Originally Posted by macrocheesium View Post



Quote:
Originally Posted by moodyrn View Post

I completely agree with that. If you have to eq something for it to sound good, then it's not a good sounding source in the first place. You hardly ever see people eq'ing quality sources. So if it takes an eq to surpass and ipod, I would rather have an ipod. You could always rockbox an ipod video(or earlier) to get a quality parametric eq if you needed to. My ipod is rockbox and still don't bother trying to eq it because it sounds good enough as is.



But if the Cowon sounds better after EQ, wouldn't you still want the better sounding device? I'm not biased in any way, I just believe that the Cowon sounds better.


I think the point here is that if something is well designed from the outset it should sound spot on without resorting to adjusting it. If it needs adjusting to make it sound good then surely the device is fundamentally flawed and if so how can one say it is a good player when there is such a variable?

It is interesting how the portable market seems more flexible on this where as the home market is less so I find.

post #53 of 186
Quote:
Originally Posted by ianmedium View Post

I think the point here is that if something is well designed from the outset it should sound spot on without resorting to adjusting it. If it needs adjusting to make it sound good then surely the device is fundamentally flawed and if so how can one say it is a good player when there is such a variable?

It is interesting how the portable market seems more flexible on this where as the home market is less so I find.



Err but manufacturer's can't account for all personal preferences in the product's default config. 

(Unless by "sound spot on" you mean it should sound neutral, then we have a universal standard to work towards)

post #54 of 186
Quote:
Originally Posted by Eric_C View Post



Quote:
Originally Posted by ianmedium View Post

I think the point here is that if something is well designed from the outset it should sound spot on without resorting to adjusting it. If it needs adjusting to make it sound good then surely the device is fundamentally flawed and if so how can one say it is a good player when there is such a variable?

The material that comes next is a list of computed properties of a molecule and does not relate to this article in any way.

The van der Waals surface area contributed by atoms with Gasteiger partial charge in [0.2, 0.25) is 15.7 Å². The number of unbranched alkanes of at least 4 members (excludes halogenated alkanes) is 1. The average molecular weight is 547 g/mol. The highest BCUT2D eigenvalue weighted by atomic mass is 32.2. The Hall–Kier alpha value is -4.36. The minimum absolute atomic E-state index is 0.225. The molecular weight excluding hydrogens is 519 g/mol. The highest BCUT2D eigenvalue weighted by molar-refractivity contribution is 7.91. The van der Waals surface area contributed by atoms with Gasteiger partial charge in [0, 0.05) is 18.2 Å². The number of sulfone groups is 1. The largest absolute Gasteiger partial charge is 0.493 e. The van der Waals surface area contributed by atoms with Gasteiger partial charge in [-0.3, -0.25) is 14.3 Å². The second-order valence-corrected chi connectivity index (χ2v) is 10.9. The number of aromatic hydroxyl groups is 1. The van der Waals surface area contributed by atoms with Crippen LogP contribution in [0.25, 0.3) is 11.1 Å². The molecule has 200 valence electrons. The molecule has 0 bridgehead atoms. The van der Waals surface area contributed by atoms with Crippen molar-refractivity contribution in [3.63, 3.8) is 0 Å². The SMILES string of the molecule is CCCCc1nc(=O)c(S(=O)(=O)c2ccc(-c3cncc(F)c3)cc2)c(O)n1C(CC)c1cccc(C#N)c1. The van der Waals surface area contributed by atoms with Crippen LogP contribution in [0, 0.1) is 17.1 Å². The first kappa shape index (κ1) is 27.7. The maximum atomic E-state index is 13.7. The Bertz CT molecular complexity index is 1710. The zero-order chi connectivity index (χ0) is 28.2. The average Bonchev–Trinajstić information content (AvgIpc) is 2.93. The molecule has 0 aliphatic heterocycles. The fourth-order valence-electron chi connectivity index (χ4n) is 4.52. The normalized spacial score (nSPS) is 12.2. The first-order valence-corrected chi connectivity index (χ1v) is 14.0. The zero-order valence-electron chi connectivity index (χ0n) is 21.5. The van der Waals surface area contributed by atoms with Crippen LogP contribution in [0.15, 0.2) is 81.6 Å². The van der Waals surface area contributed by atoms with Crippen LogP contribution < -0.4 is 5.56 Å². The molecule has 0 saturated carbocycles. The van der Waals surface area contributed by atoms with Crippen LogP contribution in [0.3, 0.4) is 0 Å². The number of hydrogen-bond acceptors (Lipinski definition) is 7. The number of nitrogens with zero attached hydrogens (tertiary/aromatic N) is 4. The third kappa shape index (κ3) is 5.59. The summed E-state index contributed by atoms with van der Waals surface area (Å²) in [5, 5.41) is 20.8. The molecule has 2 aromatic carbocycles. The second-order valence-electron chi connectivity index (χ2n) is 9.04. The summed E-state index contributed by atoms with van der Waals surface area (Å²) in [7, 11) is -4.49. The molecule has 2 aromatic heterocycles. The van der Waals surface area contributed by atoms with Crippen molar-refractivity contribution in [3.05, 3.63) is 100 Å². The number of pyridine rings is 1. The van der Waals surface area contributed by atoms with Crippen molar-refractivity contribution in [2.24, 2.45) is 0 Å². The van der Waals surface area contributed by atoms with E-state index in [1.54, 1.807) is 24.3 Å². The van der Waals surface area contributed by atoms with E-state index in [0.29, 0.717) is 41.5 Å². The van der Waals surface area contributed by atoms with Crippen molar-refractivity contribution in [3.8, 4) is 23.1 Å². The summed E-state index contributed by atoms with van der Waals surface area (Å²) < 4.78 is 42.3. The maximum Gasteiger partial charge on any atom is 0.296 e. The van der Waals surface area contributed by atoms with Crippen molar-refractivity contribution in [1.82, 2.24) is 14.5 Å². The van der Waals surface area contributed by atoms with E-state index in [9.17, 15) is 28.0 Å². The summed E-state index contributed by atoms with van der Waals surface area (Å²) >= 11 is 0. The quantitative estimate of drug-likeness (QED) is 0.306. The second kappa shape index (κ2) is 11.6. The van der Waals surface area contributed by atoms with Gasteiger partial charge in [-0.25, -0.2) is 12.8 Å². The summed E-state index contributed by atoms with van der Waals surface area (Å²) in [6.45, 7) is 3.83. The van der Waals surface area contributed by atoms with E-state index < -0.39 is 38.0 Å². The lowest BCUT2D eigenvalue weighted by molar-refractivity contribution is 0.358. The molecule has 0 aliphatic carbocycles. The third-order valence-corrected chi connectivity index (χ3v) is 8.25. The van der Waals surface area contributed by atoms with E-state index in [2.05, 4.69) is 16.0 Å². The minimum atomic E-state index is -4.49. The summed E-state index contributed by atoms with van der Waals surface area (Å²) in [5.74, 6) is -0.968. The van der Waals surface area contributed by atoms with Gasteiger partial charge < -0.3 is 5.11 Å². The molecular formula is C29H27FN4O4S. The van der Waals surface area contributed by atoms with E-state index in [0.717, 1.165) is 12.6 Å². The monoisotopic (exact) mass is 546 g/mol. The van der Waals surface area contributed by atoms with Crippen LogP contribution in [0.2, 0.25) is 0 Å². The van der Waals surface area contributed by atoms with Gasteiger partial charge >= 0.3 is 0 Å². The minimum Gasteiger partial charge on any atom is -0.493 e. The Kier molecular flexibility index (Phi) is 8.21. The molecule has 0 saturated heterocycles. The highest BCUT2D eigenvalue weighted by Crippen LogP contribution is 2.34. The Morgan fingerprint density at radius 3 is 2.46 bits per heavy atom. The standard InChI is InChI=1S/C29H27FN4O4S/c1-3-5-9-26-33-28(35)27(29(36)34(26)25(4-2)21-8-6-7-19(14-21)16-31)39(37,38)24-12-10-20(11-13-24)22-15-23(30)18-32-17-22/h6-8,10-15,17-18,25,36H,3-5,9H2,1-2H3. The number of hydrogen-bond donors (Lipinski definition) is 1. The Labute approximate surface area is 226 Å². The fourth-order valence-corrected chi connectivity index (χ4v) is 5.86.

It is interesting how the portable market seems more flexible on this where as the home market is less so I find.



Err but manufacturer's can't account for all personal preferences in the product's default config. 

(Unless by "sound spot on" you mean it should sound neutral, then we have a universal standard to work towards)


But for years manufactures of home based systems have in fact been doing that! They fully expect one to "tune" their system by careful selection of amp, cables and speakers, at least that has been my experience in over thirty years of this hobby! Surely if one is to compare DAPS it must be done on base settings, then we can have a fair idea of who is producing the most neutral player out there.

 

I wonder if there was a test done which one of all that are on offer would be the one. To compare a player that sounds only good with eq set to the listeners preference is all but useless I think but seems to be the norm here with DAP reviews!

post #55 of 186

Correct me if I'm wrong, but you seem to be saying that home-based systems have been fundamentally flawed for years.


Quote:
Originally Posted by ianmedium View Post